The Sultan's Tent
Nelson: Honestly this post was next in the queue. Technically in Africa, but considered an Arabic country I'm featuring more Middle Eastern type food but this time from Morocco. They really advertise the whole experience of eating out with belly dancing and a nicely decorated interior. Both are well done and made it an unique experience. The dancers start with their faces hidden in elaborate costumes and eventually go around to every table for a little instruction in belly dancing. But enough about dance, I'm here to talk about the food!
The restaurant is setup for a four course dinner for $39.95. Naturally Kitty and I picked different items so that we could experience the most variety.
Kitty had the duck confit salad (for an extra $4.95) described as baby lettuces and chopped romaine, dressed with a Champagne-pomegranate vinaigrette, tossed with fresh fine cut vegetables, cherry tomatoes and tangerines. Garnished with a toasted crostini. Can anyone verify the authenticity of this dish, as it doesn't sound like a Moroccan dish. It did seem like something I would make at home, but at least the duck pieces were really tasty and not something I have tried to make at home.
The next dish is a traditional Moroccan dish called Harira desribed as a hearty tomato based broth, with chickpeas, kidney beans, lentils and a blend of Moroccan spices. It had a lot of flavour with a bit of welcome spice. I'm not sure what the noodle-like things in the soup were as they were a bit mushy and strange for me. But no matter, the soup tasted great like a tomato/beef stew with some spice.
Trying to stay as Moroccan as possible the next thing we tried was something called B'Stilla. It is described as a classic Moroccan pastry both savory and sweet, filled with chicken, eggs, almonds, crushed pistachios, caramelized onions and saffron, lightly sprinkled with powdered sugar and cinnamon (must add $4.95). The pastry was similar to phyllo-like material that was pleasant to eat. It was filled with huge chunks of chicken (a tad dry) but what made it really unique were the nuts and then the strongly tasting cinnamon. Definitely a unique combination of ingredients but still tasted good.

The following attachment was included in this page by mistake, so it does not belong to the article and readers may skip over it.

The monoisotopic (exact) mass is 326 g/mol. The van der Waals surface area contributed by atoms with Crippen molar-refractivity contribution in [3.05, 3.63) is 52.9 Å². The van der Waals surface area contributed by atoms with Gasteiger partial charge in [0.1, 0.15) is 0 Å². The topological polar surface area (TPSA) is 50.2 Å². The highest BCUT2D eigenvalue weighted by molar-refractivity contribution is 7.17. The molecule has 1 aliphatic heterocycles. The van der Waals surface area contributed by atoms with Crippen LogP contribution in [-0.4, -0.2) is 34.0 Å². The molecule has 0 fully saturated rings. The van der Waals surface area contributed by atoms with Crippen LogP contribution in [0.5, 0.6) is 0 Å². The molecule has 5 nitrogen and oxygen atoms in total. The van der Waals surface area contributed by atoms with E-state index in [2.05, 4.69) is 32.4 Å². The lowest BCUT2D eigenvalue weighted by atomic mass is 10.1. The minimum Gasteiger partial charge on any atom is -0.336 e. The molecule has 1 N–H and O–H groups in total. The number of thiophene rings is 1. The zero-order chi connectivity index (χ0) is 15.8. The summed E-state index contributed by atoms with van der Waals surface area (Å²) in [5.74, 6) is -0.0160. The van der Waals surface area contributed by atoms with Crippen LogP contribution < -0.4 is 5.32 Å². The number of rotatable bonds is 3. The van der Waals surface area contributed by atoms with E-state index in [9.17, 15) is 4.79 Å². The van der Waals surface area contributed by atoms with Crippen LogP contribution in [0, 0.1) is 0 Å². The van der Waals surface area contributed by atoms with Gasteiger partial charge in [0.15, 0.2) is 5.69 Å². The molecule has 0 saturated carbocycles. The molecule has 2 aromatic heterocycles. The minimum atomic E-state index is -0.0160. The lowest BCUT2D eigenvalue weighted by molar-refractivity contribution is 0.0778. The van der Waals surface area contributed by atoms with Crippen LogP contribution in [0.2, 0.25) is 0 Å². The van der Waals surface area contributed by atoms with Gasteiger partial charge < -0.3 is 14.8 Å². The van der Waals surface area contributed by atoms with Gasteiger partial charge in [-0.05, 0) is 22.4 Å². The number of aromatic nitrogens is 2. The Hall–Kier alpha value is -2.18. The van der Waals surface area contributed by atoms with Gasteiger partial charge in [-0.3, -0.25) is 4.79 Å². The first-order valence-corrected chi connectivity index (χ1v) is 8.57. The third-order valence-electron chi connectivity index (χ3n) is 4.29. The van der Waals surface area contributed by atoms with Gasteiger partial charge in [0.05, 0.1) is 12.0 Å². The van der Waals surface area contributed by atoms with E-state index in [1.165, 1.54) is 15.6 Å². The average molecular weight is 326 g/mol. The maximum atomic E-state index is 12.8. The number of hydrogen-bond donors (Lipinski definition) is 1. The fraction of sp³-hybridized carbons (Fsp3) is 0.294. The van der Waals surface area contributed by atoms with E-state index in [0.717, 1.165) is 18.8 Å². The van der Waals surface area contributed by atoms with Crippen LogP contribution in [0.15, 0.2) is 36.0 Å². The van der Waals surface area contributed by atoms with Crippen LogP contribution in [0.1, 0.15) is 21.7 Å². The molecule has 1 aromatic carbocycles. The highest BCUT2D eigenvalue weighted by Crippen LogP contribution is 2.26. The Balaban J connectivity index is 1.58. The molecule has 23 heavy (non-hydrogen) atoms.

The next Moroccan item is called Maftoul, described as hand rolled "Moroccan Cigars", hot crispy pastry stuffed with a mixture of mildly spiced beef, cashews and raisins, topped with their chipotle aioli. I have to reference these to something I know well and that happens to be spring rolls. I really liked the spices in the beef, but not so much the texmex-like mayo.
My main course was the Couscous Royale for an extra $6.95. It is described as a tender grilled beef kebob with two merguez sausages and their traditional chicken Marrakesh. Served over seasoned couscous with seasonal vegetables. The sausage was a tad dry as the meat was fairly lean, but I was surprised to find out that it was all lamb meat. I tasted a little bit of the lamb but thought it was blended. I liked it more and more as I ate as the unique spices really stood out.
The beef skewer was good too, but not as strongly spiced. The beef flavour came through and the meat was very tender which is difficult to do for a skewer. I wonder if they cook it a long long time to get it like that.
My favourite part of the meal was Marrakesh chicken on the right. The plum/apricot jam on top went so perfectly well with the moist chicken. I couldn't believe how moist the chicken was, especially compared to the red meat on the plate which is usually more moist. This super moist chicken was the best part of the meal. Next time I'll just order this dish on its own!
The Couscous itself was fine in texture and pretty good. It was pretty mild in flavour which I prefer and helped balance the flavourful meats. The veggies were very typical.
Kitty had the Moroccan beef short rib described as tender fall off the bone beef, braised with Moroccan spices, finished with a rich red wine demi-glace and served with Yukon gold garlic mash accompanied by seasonal vegetables. I didn't think this dish was unique in any way. The sauce was like a typical beef based gravy just with a very slight Moroccan spice to it. Wouldn't be surprised to see this served in a Western style restaurant. At least it was tender as advertised.
We tried a few drinks as well such as Fez Royale, a blend of pomegranate, passion fruit and sparkling wine ($9.95). Kitty had the Tamuda Bay with Absolut raspberri vodka and Chambord with grapefruit juice and a Galliano float ($12.95). Mine tasted like a mimosa while Kitty's tasted like candy.
To finish the meal, we had some Moroccan treats with traditional mint tea service.
Moroccan treats turned out to be sugar cookies with the white one completely plain, the top right one had a hint of cinnamon and the bottom right one with some pistachio. A little disappointing.
The mint tea not surprisingly tasted strongly of mint. It was sweet too.
I can't verify the authenticity of the dishes here, but there were definitely a few unique items that also happened to be tasty. A little pricey, but overall it made for a fun dining experience.
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